An Alberta woman who survived the deadly crash of a tour bus in Jasper National Park this summer says she lives with the pain of her injuries every day.
Sweta Patel’s uncle and friend died July 18 when a glacier sightseeing vehicle rolled off a road on the Columbia Icefield.
The tour bus crash killed three people and injured 24 others.
Patel, 27, and her husband Suresh, 31, who live in High Prairie, Alta., both suffered serious injuries.
The couple are among seven survivors who have filed a lawsuit against tour company Pursuit Banff Jasper Collection, seeking more than $17 million in damages.
Patel appeared at a news conference Wednesday in Edmonton in a halo head brace.
She has a C1 fracture in her neck which is still healing. She also suffered fractures to her temporal bone, orbital bone, ribs and scapula. Patel said she has been unable to work and can no longer care for herself.
If her injury doesn’t heal, she will have permanent mobility issues in her neck, she said.
Even so, she said she considers herself one of the lucky ones.
“Though I survived, I am left with devastating mental and physical injuries,” Patel said.
“I now live a completely dependent life, filled with a series of doctors and legal appointments.”
“I have over 20 fractures and the pain that I go through every day, it’s not easy.”
Patel worked as a medical office assistant. She is trained as a nurse and was in the process of taking courses to become recognized as an RN in Alberta after moving to Canada from Kenya in January 2019.
‘We hope this lawsuit will bring change’
The couple was planning to have children this year but due to their injuries, plans to expand their family are on hold.
Suresh Patel suffered a lumbar fracture, broken rib and scapula fracture. He has been unable to work as a pharmacist in High Prairie due to surgery he had on his clavicle bone.
Sweta Patel said she is not sure if she and her husband will recover. She said they are struggling financially and that the tour operator has offered no assistance.
“We purchased a ticket with this company because they were well known and trusted,” she said. “We were left by ourselves.
“We hope this lawsuit will bring change.”
Basil Bansal, a lawyer with Diamond and Diamond LLP — a firm specializing in personal injury claims — and victims addressed reporters in Edmonton Wednesday to provide details on their lawsuit.
The firm has been retained by seven plaintiffs, Bansal said. Bansal said survivors have suffered in many ways, including spinal injuries, concussions, depression and PTSD.
“People cannot be replaced and safety procedures should not be ignored,” he said.
“Many of the injuries sustained by passengers were permanent and catastrophic.
“Our law firm believes that this crash was preventable and that it occurred as a result of a variety of failings by the parent company. “
WATCH | Eyewitnesses describe Columbia Icefield roll over:
The lawsuit alleges that the company failed to take reasonable care that the bus was safe, failed to install seatbelts, failed to provide proper inspections and failed to properly train its drivers.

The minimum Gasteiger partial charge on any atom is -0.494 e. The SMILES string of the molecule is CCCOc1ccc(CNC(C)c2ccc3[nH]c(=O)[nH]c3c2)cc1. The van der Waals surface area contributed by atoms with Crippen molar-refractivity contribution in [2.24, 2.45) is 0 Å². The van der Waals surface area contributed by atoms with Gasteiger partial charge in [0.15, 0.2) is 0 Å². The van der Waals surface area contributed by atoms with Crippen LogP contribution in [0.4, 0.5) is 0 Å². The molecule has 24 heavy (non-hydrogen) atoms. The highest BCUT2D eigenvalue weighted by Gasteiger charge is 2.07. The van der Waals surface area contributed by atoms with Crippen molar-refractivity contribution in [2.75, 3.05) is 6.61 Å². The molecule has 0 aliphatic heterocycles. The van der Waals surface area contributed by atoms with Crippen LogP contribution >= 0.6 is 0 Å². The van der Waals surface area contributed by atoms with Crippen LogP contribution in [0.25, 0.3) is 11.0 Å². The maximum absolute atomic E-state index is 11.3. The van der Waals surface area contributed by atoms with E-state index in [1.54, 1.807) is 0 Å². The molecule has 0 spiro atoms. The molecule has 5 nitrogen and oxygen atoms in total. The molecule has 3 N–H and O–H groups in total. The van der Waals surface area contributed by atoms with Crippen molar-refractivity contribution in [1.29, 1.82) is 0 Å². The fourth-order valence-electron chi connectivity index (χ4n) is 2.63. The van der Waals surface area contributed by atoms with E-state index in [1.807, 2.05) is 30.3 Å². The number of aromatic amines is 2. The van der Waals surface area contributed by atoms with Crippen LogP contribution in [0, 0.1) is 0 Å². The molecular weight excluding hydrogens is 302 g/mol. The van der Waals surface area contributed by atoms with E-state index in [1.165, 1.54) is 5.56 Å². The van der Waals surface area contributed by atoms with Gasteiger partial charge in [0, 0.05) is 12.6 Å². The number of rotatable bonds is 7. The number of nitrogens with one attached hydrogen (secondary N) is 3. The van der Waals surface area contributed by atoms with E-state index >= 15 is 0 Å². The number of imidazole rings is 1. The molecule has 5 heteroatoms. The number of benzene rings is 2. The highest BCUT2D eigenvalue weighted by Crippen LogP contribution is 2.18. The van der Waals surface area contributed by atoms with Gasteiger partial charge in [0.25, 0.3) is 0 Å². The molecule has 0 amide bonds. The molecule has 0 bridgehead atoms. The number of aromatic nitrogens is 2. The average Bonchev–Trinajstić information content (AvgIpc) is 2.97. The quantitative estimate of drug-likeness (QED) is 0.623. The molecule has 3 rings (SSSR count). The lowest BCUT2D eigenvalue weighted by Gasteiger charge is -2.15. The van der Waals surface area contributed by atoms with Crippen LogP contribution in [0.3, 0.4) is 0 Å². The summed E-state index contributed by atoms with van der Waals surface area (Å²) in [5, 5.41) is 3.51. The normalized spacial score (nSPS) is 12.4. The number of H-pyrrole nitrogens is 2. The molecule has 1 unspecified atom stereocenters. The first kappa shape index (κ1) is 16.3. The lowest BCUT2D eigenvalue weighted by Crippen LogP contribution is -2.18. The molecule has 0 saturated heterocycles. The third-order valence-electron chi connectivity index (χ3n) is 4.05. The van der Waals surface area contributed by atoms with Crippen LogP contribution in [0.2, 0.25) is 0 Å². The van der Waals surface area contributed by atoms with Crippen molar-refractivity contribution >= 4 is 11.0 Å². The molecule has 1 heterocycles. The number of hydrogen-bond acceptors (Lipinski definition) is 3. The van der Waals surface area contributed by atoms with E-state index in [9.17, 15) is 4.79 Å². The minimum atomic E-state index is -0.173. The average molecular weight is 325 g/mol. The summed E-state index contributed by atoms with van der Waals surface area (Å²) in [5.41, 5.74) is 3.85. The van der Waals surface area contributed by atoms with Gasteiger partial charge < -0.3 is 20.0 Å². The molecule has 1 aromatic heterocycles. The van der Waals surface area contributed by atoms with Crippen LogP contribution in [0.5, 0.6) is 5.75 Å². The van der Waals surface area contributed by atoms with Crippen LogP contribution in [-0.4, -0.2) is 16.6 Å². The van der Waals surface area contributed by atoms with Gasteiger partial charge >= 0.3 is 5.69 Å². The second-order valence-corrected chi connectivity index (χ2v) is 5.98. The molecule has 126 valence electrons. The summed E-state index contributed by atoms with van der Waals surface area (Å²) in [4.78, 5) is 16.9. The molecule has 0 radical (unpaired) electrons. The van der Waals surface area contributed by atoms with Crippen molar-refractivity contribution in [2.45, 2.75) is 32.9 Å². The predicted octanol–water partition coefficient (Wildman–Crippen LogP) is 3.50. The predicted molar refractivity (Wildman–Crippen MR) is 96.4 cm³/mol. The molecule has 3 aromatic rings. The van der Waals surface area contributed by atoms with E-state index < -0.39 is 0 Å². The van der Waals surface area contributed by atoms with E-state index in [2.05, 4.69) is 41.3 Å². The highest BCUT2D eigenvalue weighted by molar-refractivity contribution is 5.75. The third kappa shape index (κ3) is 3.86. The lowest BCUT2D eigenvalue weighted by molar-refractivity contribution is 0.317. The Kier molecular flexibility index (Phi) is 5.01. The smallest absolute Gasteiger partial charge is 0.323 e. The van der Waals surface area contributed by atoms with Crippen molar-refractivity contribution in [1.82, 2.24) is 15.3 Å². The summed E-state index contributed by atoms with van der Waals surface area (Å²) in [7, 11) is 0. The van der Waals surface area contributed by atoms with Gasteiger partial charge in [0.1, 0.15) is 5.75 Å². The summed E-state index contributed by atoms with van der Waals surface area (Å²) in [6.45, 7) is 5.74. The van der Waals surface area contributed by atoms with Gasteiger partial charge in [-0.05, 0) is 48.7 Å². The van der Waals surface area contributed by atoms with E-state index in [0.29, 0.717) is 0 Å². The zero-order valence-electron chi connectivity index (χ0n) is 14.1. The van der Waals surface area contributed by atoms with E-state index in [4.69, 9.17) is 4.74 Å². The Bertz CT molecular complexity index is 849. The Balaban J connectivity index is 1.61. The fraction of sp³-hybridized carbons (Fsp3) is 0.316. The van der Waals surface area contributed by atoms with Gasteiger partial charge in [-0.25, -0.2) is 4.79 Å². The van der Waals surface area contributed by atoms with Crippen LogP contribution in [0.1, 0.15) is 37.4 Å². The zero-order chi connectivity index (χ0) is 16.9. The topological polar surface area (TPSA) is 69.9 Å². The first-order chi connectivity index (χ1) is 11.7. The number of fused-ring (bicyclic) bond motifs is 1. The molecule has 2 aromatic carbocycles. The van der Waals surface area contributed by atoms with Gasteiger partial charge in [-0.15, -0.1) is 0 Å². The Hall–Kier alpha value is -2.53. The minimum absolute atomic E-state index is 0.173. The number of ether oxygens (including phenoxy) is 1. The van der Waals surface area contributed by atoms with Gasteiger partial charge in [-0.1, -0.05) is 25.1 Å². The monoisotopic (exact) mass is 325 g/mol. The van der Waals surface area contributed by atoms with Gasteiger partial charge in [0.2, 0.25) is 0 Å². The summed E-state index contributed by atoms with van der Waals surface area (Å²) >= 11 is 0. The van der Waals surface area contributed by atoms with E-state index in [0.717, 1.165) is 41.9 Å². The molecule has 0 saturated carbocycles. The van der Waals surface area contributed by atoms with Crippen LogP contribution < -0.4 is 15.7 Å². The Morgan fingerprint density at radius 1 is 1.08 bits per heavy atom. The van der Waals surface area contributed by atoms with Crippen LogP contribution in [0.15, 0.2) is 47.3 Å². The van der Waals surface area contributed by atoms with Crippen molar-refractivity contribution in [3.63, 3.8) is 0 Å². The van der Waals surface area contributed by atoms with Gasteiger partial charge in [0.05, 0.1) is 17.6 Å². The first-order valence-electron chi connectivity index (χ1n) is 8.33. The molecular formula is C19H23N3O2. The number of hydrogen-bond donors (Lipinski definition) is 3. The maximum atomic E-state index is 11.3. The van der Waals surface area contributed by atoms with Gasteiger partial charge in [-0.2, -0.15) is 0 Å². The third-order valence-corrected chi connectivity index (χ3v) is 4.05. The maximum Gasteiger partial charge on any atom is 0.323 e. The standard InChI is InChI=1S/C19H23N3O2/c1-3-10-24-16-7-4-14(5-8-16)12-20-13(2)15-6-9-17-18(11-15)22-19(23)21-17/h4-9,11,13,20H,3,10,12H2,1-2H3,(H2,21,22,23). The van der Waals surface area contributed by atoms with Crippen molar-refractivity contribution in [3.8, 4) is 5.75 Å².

The all-terrain Ice Explorer lost control while carrying passengers on the road to the Athabasca Glacier. The bus, which was carrying 27 people, rolled about 50 metres down a moraine embankment before coming to rest on its roof.
What caused the rollover of the big-wheeled, off-road tourist bus remains under investigation by RCMP.
An RCMP spokesperson said Wednesday it could be three months before collision reconstructionists can finish their work and release a report on what happened to Alberta RCMP investigators. A mechanical inspection on the vehicle was completed in early August.
“This inspection is only one portion of this much larger investigation,” RCMP Cpl. Deanna Fontaine said.
In August, an application for a class-action lawsuit was filed by James H. Brown & Associates with the Court of Queen’s Bench in Calgary, alleging the tour bus operators acted recklessly and unreasonably.
Named in that statement of claim are Brewster Travel Canada Inc., Viad Corp., Glacier Park Inc., Brewster Inc., Brewster Tours, Banff-Jasper Collection Holding Corp., and the unidentified driver of the coach.
The lead plaintiff in the class action filed in Calgary is Devon Ernest, 22, from North Battleford, Sask..
Ernest was on the tour with his girlfriend, Dionne Durocher, of Canoe Narrows, Sask., and his cousin, Winnie Ernest.
Durocher died at the scene. Devon Ernest suffered a concussion, a fractured wrist and lacerations to his head and hands.
The class action must be approved by a judge if it is to go ahead.
Rick Mallett, the lawyer leading the lawsuit filed in Calgary, said he expects the case will be certified as a class action in a few months. In the meantime, investigators with the firm are gathering evidence, he said.
Mallett said the firm hired a helicopter to obtain video evidence of the Columbia Icefield layout and is working on 3D modelling of what occurred.
The firm also plans to conduct its own mechanical inspection of the vehicle once RCMP make the evidence available.
“Many of the mechanical aspects are still under RCMP seizure so we’re still waiting for those to be released. And once they’re released, our experts will be having a look at those.
“There has been a lot of action over the summer and into the fall. It will depend a little bit on the court’s timetable, but I would hope over the next few months we’re in court on our way to certification.
The class action has 12 claimants, he said, but ultimately all the passengers on the bus are included in the claim unless they choose to officially opt out.
The Columbia Icefield is one of the largest non-polar icefields in the world. It spills down from the mountains about 100 kilometres south of Jasper.
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